“I’m excited, but I don’t know how to do this, you know?” Cameron Diaz admits in the video in which she announced the end of her retirement and confirmed her return to the industry. Simulating a call with her fellow cast member Jamie Foxx, the 49-year-old actress revealed that she will play the lead in a new action comedy for Netflix, titled Back in Action. In the clip, Foxx – who won an Oscar for the movie Ray – seeks help from football player Tom Brady, who this year announced his retirement and changed his mind a month later, in order to prepare Diaz for her return to the big screen. On social media, other entertainers, including Jennifer Aniston and Kim Cattrall, received the news with enthusiasm. Nancy Meyers, who directed Cameron Diaz in The Holiday, wrote: “Finally! Some good news!” Still, in keeping with her decision to avoid the buzz of stardom as much as possible, the Californian actress didn’t even share the news with her nearly 10 million Instagram followers.
Cameron I hope you aren’t mad I recorded this, but no turning back now. Had to call in the GOAT to bring back another GOAT. @CameronDiaz and I are BACK IN ACTION – our new movie with @NetflixFilm. Production starting later this year!! 🦊🐐 pic.twitter.com/vyaGrUmbWb
— Jamie Foxx (@iamjamiefoxx) June 29, 2022
During her time outside the public eye, Cameron Diaz, like peers such as Jessica Alba and Kate Hudson, has attempted to follow Gwyneth Paltrow’s path, using her platform to establish herself as a wellness guru. She published two books on well-being and longevity – The Body Book and The Longevity Book. She has also invested in emerging alternative medicine companies, including Modern Acupuncture and Lyra Health, which helps companies improve the mental health of their employees. In 2020, she also became the founder of the Avaline wine brand, which sells wines made with organic, pesticide-free grapes. The line includes eight varieties, and the starting price for a bottle is €23 ($23.6). “Avaline is the only day-to-day work that I’m doing other than being a wife and a mother. It really has been the most fulfilling part of my life so far,” she said in an interview last year.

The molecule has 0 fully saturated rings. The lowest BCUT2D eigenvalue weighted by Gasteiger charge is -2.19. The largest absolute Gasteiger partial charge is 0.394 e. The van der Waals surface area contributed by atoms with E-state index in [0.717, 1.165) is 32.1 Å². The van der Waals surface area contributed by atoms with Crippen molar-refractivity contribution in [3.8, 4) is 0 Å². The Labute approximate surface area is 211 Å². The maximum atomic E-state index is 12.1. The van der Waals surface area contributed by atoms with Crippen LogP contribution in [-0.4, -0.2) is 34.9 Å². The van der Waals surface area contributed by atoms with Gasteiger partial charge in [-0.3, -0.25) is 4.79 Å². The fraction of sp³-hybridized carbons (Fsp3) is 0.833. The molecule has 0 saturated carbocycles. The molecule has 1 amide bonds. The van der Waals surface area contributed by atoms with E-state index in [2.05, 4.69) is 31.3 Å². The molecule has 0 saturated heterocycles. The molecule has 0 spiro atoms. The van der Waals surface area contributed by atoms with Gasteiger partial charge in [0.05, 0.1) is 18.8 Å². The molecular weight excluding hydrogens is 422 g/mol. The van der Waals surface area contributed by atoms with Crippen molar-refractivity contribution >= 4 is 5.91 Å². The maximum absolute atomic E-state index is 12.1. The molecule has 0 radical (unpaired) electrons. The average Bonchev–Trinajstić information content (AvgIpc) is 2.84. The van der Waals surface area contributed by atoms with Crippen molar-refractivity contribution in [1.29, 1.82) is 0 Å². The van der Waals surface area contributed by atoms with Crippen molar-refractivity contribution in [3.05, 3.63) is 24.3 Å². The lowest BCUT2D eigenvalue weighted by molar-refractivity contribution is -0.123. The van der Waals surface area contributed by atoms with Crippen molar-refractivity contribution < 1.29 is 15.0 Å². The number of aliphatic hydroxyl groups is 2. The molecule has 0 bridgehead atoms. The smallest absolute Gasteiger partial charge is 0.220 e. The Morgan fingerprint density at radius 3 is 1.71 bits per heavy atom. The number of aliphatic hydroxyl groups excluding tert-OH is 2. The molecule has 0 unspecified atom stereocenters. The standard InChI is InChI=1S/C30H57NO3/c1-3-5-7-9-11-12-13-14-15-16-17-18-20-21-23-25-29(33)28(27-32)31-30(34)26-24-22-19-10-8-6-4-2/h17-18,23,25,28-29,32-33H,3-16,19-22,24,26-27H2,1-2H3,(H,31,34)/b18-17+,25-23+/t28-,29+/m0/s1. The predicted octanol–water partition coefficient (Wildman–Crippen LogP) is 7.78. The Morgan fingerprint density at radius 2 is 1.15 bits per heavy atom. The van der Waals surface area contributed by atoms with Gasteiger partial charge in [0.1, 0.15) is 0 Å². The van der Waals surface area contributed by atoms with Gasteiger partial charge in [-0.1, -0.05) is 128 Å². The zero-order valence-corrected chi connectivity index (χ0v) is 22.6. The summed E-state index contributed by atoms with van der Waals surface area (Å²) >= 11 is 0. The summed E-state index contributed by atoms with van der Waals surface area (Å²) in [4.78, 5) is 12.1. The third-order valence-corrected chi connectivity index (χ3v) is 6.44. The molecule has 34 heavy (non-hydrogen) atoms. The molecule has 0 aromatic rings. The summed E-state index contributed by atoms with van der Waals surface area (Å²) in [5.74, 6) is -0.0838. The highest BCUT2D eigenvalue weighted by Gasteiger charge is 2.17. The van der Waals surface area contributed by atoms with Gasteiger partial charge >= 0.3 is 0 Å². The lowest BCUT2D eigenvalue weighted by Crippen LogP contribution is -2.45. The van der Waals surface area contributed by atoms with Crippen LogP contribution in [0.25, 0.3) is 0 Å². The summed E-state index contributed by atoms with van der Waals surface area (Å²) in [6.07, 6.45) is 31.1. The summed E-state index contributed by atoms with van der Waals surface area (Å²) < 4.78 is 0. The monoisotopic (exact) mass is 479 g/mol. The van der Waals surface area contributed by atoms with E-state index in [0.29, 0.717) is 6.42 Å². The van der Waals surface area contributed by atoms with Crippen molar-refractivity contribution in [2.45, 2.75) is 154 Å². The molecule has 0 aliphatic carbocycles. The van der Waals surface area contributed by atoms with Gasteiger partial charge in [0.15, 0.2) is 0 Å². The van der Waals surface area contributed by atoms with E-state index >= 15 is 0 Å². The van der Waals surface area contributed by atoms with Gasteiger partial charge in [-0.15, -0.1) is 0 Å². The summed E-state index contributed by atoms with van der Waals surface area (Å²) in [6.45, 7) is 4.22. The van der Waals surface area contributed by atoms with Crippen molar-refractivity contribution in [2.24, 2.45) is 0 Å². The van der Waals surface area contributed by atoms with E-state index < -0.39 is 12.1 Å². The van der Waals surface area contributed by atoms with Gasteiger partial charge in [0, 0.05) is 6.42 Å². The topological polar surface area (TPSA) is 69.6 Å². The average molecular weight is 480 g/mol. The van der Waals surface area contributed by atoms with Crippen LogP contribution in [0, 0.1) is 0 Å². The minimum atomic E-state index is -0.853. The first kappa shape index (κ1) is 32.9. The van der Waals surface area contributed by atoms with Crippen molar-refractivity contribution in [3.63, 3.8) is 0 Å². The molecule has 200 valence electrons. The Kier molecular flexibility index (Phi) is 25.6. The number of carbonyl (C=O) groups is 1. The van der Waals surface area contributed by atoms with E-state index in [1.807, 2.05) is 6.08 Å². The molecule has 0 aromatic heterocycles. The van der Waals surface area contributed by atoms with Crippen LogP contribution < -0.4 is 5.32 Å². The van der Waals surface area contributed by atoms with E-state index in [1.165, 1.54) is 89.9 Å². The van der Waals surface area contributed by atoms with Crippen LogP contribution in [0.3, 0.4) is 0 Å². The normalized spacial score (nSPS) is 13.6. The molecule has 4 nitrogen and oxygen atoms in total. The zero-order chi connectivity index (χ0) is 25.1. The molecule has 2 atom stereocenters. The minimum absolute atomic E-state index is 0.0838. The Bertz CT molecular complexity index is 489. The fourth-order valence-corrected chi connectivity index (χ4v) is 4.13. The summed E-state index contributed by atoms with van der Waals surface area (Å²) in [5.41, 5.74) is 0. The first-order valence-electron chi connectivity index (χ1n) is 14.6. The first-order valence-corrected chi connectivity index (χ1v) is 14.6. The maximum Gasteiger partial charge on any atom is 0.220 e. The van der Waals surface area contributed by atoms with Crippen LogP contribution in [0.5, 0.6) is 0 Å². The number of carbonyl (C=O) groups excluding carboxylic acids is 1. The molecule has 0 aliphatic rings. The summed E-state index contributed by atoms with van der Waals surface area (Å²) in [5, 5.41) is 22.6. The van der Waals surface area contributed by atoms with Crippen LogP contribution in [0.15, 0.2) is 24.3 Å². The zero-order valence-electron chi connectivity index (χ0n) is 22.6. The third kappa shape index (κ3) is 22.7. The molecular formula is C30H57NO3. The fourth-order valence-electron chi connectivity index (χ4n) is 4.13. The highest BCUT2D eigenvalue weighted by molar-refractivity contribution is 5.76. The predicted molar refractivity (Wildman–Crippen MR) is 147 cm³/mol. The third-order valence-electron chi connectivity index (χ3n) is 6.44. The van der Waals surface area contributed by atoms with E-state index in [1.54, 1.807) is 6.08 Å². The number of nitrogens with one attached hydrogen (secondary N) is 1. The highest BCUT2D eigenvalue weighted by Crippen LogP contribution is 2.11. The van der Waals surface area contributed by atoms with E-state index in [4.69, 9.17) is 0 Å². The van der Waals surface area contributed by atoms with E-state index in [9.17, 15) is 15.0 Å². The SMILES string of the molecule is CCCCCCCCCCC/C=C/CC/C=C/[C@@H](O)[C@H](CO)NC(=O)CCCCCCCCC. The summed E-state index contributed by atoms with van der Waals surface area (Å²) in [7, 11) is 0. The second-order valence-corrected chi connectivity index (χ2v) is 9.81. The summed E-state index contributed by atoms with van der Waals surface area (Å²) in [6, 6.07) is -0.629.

The resurgence of the romantic comedy could be behind Diaz’s return to film. The genre reached its box office peak in the mid-1990s. Earlier this year, Sandra Bullock found unexpected success with her return to the genre in The Lost City. Andy Garcia and Gloria Estefan gave the latest remake of Father of the Bride a Latin twist. And in September, Julia Roberts will return to theaters in September after four years of absence: in Journey to Paradise, she will join George Clooney to play a divorced couple who team up to torpedo their daughter’s wedding in Bali. Meanwhile, Tom Cruise is enjoying the success of Top Gun: Maverick, Laura Dern and Sam Neill are returning to the Jurassic Park franchise, and Brad Pitt is preparing for the release of his new action film Bullet Train. After being slammed by the effects of the pandemics, movie theaters are finding that old stars are the best way to get viewers back in their seats.